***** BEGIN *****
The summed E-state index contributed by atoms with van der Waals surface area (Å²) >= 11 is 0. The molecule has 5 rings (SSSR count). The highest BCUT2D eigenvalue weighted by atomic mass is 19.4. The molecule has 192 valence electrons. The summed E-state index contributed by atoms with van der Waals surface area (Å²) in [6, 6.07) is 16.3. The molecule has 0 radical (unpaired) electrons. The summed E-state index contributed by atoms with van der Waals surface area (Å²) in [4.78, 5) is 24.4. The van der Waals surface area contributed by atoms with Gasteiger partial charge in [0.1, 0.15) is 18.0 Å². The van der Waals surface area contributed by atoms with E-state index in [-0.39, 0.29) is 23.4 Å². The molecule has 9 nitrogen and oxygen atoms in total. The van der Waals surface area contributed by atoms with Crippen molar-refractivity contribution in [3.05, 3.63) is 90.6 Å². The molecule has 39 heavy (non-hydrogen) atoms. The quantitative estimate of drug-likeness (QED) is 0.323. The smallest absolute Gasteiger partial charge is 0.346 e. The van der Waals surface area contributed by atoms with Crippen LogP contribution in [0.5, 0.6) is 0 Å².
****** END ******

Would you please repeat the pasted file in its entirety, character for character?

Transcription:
The summed E-state index contributed by atoms with van der Waals surface area (Å²) >= 11 is 0. The molecule has 5 rings (SSSR count). The highest BCUT2D eigenvalue weighted by atomic mass is 19.4. The molecule has 192 valence electrons. The summed E-state index contributed by atoms with van der Waals surface area (Å²) in [6, 6.07) is 16.3. The molecule has 0 radical (unpaired) electrons. The summed E-state index contributed by atoms with van der Waals surface area (Å²) in [4.78, 5) is 24.4. The van der Waals surface area contributed by atoms with Gasteiger partial charge in [0.1, 0.15) is 18.0 Å². The van der Waals surface area contributed by atoms with E-state index in [-0.39, 0.29) is 23.4 Å². The molecule has 9 nitrogen and oxygen atoms in total. The van der Waals surface area contributed by atoms with Crippen molar-refractivity contribution in [3.05, 3.63) is 90.6 Å². The molecule has 39 heavy (non-hydrogen) atoms. The quantitative estimate of drug-likeness (QED) is 0.323. The smallest absolute Gasteiger partial charge is 0.346 e. The van der Waals surface area contributed by atoms with Crippen LogP contribution in [0.5, 0.6) is 0 Å².